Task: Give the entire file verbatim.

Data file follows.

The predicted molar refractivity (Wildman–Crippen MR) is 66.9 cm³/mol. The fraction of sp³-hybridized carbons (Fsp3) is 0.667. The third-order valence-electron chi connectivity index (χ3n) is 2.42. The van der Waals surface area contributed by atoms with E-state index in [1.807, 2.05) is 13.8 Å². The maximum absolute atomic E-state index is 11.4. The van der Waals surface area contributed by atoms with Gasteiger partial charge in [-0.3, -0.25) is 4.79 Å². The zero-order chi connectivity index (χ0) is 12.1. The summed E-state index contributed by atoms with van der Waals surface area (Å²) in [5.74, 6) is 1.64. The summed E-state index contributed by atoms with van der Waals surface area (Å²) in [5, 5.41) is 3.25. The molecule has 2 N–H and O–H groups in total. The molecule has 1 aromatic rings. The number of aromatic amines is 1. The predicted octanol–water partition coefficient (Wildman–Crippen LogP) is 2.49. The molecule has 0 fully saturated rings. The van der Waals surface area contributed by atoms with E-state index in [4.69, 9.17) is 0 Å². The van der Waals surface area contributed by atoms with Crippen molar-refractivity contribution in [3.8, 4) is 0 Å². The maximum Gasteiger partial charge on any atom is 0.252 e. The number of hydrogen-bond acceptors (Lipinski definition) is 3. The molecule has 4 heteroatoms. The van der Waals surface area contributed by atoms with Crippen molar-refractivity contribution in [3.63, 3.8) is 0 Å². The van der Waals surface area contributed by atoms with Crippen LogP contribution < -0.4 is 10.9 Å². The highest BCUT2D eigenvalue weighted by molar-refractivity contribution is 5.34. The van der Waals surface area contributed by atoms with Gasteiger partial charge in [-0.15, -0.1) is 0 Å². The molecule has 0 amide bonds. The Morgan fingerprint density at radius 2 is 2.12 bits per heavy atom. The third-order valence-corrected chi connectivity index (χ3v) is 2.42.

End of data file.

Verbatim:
The predicted molar refractivity (Wildman–Crippen MR) is 66.9 cm³/mol. The fraction of sp³-hybridized carbons (Fsp3) is 0.667. The third-order valence-electron chi connectivity index (χ3n) is 2.42. The van der Waals surface area contributed by atoms with E-state index in [1.807, 2.05) is 13.8 Å². The maximum absolute atomic E-state index is 11.4. The van der Waals surface area contributed by atoms with Gasteiger partial charge in [-0.3, -0.25) is 4.79 Å². The zero-order chi connectivity index (χ0) is 12.1. The summed E-state index contributed by atoms with van der Waals surface area (Å²) in [5.74, 6) is 1.64. The summed E-state index contributed by atoms with van der Waals surface area (Å²) in [5, 5.41) is 3.25. The molecule has 2 N–H and O–H groups in total. The molecule has 1 aromatic rings. The number of aromatic amines is 1. The predicted octanol–water partition coefficient (Wildman–Crippen LogP) is 2.49. The molecule has 0 fully saturated rings. The van der Waals surface area contributed by atoms with E-state index in [4.69, 9.17) is 0 Å². The van der Waals surface area contributed by atoms with Crippen molar-refractivity contribution in [3.8, 4) is 0 Å². The maximum Gasteiger partial charge on any atom is 0.252 e. The number of hydrogen-bond acceptors (Lipinski definition) is 3. The molecule has 4 heteroatoms. The van der Waals surface area contributed by atoms with Crippen molar-refractivity contribution in [3.63, 3.8) is 0 Å². The van der Waals surface area contributed by atoms with Crippen LogP contribution < -0.4 is 10.9 Å². The highest BCUT2D eigenvalue weighted by molar-refractivity contribution is 5.34. The van der Waals surface area contributed by atoms with Gasteiger partial charge in [-0.15, -0.1) is 0 Å². The molecule has 0 amide bonds. The Morgan fingerprint density at radius 2 is 2.12 bits per heavy atom. The third-order valence-corrected chi connectivity index (χ3v) is 2.42.